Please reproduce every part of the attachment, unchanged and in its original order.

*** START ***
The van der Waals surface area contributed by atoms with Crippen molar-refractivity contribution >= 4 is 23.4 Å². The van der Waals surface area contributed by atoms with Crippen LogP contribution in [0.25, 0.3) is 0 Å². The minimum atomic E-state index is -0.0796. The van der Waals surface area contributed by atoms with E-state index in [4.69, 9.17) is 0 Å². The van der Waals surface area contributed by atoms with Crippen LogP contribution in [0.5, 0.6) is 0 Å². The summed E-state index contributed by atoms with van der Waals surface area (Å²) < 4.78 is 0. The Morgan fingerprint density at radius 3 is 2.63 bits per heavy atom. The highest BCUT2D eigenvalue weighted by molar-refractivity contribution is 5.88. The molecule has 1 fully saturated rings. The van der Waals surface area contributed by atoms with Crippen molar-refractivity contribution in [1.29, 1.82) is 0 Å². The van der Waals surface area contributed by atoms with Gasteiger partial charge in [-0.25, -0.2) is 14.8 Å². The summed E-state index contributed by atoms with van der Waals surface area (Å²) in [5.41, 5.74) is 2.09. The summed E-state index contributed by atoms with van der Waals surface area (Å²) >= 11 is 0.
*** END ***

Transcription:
The van der Waals surface area contributed by atoms with Crippen molar-refractivity contribution >= 4 is 23.4 Å². The van der Waals surface area contributed by atoms with Crippen LogP contribution in [0.25, 0.3) is 0 Å². The minimum atomic E-state index is -0.0796. The van der Waals surface area contributed by atoms with E-state index in [4.69, 9.17) is 0 Å². The van der Waals surface area contributed by atoms with Crippen LogP contribution in [0.5, 0.6) is 0 Å². The summed E-state index contributed by atoms with van der Waals surface area (Å²) < 4.78 is 0. The Morgan fingerprint density at radius 3 is 2.63 bits per heavy atom. The highest BCUT2D eigenvalue weighted by molar-refractivity contribution is 5.88. The molecule has 1 fully saturated rings. The van der Waals surface area contributed by atoms with Crippen molar-refractivity contribution in [1.29, 1.82) is 0 Å². The van der Waals surface area contributed by atoms with Gasteiger partial charge in [-0.25, -0.2) is 14.8 Å². The summed E-state index contributed by atoms with van der Waals surface area (Å²) in [5.41, 5.74) is 2.09. The summed E-state index contributed by atoms with van der Waals surface area (Å²) >= 11 is 0.